Firstly, let me make it really clear that I am talking about ‘with a teacher who is your life partner’ here. Not just any old random teacher. That would definitely be weird. Also, if you are still at school, having a child with your teacher is not going to end well, for any of you. Definitely don’t do that either.
But. Say you are in a loving, committed and consensual adult relationship. And your partner is a teacher. You’re happy together, you have lots in common, you’ve accepted that you’ll never go on a cheap term-time holiday again. In short, you’re starting to think about taking the next step and reproduce. Should you do it?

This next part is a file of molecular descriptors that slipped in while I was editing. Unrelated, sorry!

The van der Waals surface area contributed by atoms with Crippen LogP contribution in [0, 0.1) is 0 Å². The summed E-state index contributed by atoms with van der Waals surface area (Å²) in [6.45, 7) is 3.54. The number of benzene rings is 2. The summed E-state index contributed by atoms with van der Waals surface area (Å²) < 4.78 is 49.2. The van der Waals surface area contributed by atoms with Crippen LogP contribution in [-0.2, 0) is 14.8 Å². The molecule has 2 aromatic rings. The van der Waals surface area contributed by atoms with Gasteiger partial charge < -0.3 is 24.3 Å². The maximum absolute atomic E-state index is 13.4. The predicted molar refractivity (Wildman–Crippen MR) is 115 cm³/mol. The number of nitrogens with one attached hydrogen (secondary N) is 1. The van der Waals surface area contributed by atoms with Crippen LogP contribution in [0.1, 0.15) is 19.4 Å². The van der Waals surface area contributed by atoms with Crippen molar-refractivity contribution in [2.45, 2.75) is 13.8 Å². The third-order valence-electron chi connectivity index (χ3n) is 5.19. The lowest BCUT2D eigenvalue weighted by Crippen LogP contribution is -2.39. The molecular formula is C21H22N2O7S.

Ladies and gentlemen, I present the pros and cons of having children with a teacher.
- The ‘your job probably is harder than mine’. There’s that thing where you’ve been at home with the kids all day and they have been hard work. You haven’t had a minute to sit down, or eat anything, or even go to the loo. And then your partner walks through the door and you can justifiably disappear somewhere leaving the children to him (or her) because he/she has at least had time for a hot drink and a wee during their working day. Except your partner is a teacher, so you know they haven’t. Instead of being run ragged by 2 toddlers, try the same but with 300 Year 11s. I mean, you still disappear the minute they walk in the door but you can’t help feeling guilty about it too.